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New Relic's observability tool now gets to the root of problems faster for enterprise DevOps teams under pressure to keep increasingly complex microservices apps performing well.
New Relic APM customers that use Full Stack Observability, a part of the New Relic One platform released in June 2020, will automatically get an update that includes a new feature called New Relic Explorer. Explorer adds two centralized dashboards to Full Stack Observability, called Navigator and Lookout, that condense application and infrastructure data into single-screen views.
Previously, Full Stack Observability included telemetry data and dashboards that represented application metrics, synthetic monitoring data, application traces, browser data, and infrastructure data, including Kubernetes topology and logs, but presented each data type in a separate tab.
Explorer's Navigator tool condenses that into a real-time view showing all containers, workloads, services, hosts and synthetic monitoring runs on one screen, which users can further sort according to region, teams and tags. Lookout adds a historical view that uses machine learning to show recent changes in application performance and points out correlated events.
New Relic One has other means of automatically correlating events, performing root cause analysis and generating alerts through its Applied Intelligence AIOps tool. But Explorer is meant for when IT pros want to proactively watch for performance issues, such as during a major business event or A/B and chaos testing, or to respond to customer complaints that may not have been picked up by automated alerts.
"The thing about microservices, for all of their virtues … is that on any given day, [observability dashboard indicators are] going to be red -- the architecture design allows for failure," said Buddy Brewer, field CTO for the Americas at New Relic. "If, all of a sudden, there's an issue you didn't get an alert about, and you log in, you're going to see stuff that's red, and some of that stuff was red yesterday, while others just turned red and are related to your issue."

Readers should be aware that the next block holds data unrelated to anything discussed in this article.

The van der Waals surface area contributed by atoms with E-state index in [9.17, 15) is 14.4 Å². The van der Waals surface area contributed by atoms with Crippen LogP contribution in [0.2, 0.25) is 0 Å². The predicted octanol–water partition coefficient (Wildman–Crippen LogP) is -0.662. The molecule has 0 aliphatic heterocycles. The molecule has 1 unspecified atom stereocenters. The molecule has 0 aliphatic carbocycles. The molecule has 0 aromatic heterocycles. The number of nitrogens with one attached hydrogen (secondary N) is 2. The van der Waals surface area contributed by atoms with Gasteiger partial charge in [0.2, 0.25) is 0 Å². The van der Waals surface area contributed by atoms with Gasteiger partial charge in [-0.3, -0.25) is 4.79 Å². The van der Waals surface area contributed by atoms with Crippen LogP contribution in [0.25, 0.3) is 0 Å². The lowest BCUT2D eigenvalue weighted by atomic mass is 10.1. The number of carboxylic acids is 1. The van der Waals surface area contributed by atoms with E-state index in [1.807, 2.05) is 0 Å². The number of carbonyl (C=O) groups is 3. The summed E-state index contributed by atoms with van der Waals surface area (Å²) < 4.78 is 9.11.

New Relic and its competitors, including AppDynamics, Dynatrace, Sysdig, CA Technologies, Splunk and others, are streamlining and consolidating observability tools to appeal to IT teams that need better troubleshooting efficiency in a post-pandemic world, according to IDC analyst Stephen Elliot.
Stephen ElliotAnalyst, IDC
"Application complexity is exploding, and that will continue -- it's not a short-term trend," Elliot said. "At the same time, customers are a lot less patient with apps that don't work, whether they're IT buyers or consumers."
The COVID-19 pandemic forced accelerated digital transformation, adding scrutiny from enterprise upper management to DevOps teams' daily pressures, Elliot added.
"Business architectures are increasingly one and the same as tech architectures," Elliot said. "The customer experience on an application is increasingly tied to brand reputation, which has elevated the importance of these [observability] platforms."
New Relic's Brewer said he's seen a shift among customers from separate developer and ops teams toward the full-stack developer role, where software engineers or cross-functional teams centrally own application incident response. In general, however, most enterprises are still in organizational transition as they modernize apps, Elliot said.
"Vendors are responding to confusion in who owns what -- there's frothiness in every IT organization, a lot of new titles, from [site reliability engineering] teams to DevOps teams to cloud Centers of Excellence," he said. "But at the same time, there's a real, increasingly important theme around reducing complexity in tools and the level of human process complexity [in using them]."
New Relic One, the Dynatrace Software Intelligence Platform and recent integration of Cisco security IP into AppDynamics observability tools represent what may be a watershed year for competition between observability vendors in 2021. Each of these broad platforms seeks to displace other monitoring, business intelligence and even application security products, and not everyone can win in that kind of high-stakes race, Elliot said.
"We may start seeing further separation between vendors this year, which will probably be hypercompetitive," he said. "The good thing for IT buyers is that hypercompetitive means pricing pressure on vendors."